A digest of the best of the blogosphere published each weekday and compiled by Ken Parish, gilmae, Gummo Trotsky, Amanda Rose, Tim Sterne, Jen McCulloch and Stephen Hill
Lauredhel gives a hand to an aptly named blog called Photoshop Disasters.
Paul Norton catches Michael Duffy trimming his sails on climate change.
Andrew Bartlett discusses hearing matters.
Audrey offers a few tips for blokes on how to get away with rape.
Gummo Trotsky breaks his Missing Link induced hiatus of a whole seven days with a post on defending family values from Professor Alastair Nicholson, former Chief Justice of the Family Court.
Tim Dunlop, The Editor and Jeremy((That’s Jeremy’s token mention outside ‘Snark Strangeness and Charm’ out of the way for this week. Back to business as usual on Monday. ~GT)) slipper the Prime Minister over CSIRO funding.
Jeremy wants to know why Tania Zaetta is in the news right now((That’s him sorted for the rest of May and the first week of June. ~GT)). Kev Gillet could clue him in; it’s in the news because the Department of Defence were the culprits behind the release and are now rightfully [gilmae] being excoriated for it.
Apparently Hillary Clinton has compared the Democratic Partys failure to count the Florida and Michigan Democratic primary votes to the current election crisis in Zimbabwe. Mary L. Dudziak agrees it might be a valid analogy, but not for the same reason as Clinton. Dale points out that Obama would still win even if they did include the Florida and Michigan results. Meanwhile a courageous YouTuber has run the gauntlet on Godwin’s law with Hillary.
Juan Cole gleefully draws the obvious Bush-condemns-appeasement link on Israel’s negotiations with Syria and a Lebanese deal with Hizbullah. At openDemocracy Robert G Rabil also looks at Hizbullah and Lebanon in a somewhat broader less “gotcha” framework.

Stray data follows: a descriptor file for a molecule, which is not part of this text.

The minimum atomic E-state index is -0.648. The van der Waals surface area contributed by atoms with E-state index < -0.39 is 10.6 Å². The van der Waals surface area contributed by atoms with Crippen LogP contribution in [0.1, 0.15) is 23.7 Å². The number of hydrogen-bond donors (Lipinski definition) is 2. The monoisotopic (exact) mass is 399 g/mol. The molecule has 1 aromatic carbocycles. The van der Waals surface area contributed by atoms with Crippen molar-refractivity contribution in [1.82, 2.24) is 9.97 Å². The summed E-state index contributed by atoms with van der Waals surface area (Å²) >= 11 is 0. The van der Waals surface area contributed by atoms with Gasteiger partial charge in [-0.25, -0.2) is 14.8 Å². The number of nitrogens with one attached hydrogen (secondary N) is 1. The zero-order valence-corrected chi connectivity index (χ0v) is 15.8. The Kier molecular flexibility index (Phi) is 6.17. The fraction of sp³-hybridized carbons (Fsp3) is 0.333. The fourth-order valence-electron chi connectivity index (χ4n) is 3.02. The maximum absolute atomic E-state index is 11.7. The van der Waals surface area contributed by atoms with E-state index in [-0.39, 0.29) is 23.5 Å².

Also at openDemocracy, Irfan Husain focuses on the tortuous post-election coalition politics in Pakistan, while Christoph Neidhart argues that the West is giving Russia unjustified indulgence and China a bum rap.
Douglas Muir examines Serbian election results which seem to give Milosevic’s old party a strong power broker position.
Mick Hartley sees an idoelogical divide in MSM columnists’ responses to the Burma relief dilemma.
Gun statistician John Ray, of AWH, finds an impressive chart demonstrating that tax revenue remains a fixed percentage of GDP. regardless of how heavily you tax the rich. Eugene backs him up with a chart of US GDP growth. David Ranson produced the chart, first published at the Wall Street Journal. Zubin Jelven of Portfolio.com completely debunked it.
Joshua Gans follows the money down a deep hole while considering the Medicare levy threshold changes. Joshua would also like the Government to do more than carbon copy the WA fuel scheme but to consider potential lessons learned; for example, why 24 hours?
Peter Spiro continues his series on American citizenship (and to an extent the notion of citizenship more generally) and argues there ain’t as much to it as we may have thought (assuming we’ve thought about it at all).
Still in the US (where they have lots of very prolific law blogs) Phillip Carter examines a Court of Appeals for the Armed Forces decision affirming the conviction of an airman for consensual sodomy, arguing that it isn’t inconsistent with the (substantive due process/equal protection-based) constitutional protection of private sexual relations held by SCOTUS to exist in Lawrence.
Ronda Jambe is thinking of food security.
Tim Sterne pre-emptively pans the forthcoming Baz Lurhmann extravaganza Australia, with delightful sideswipe at Baz himself and our Nicole:
Baz Luhrmann is vile enough when he confines himself to ruining Shakespeare and making pretentious perfume ads; Baz in epic mode is just too much of an already bad thing.
Ed Champion is ever-so-slightly disappointed by the new Indiana Jones flick.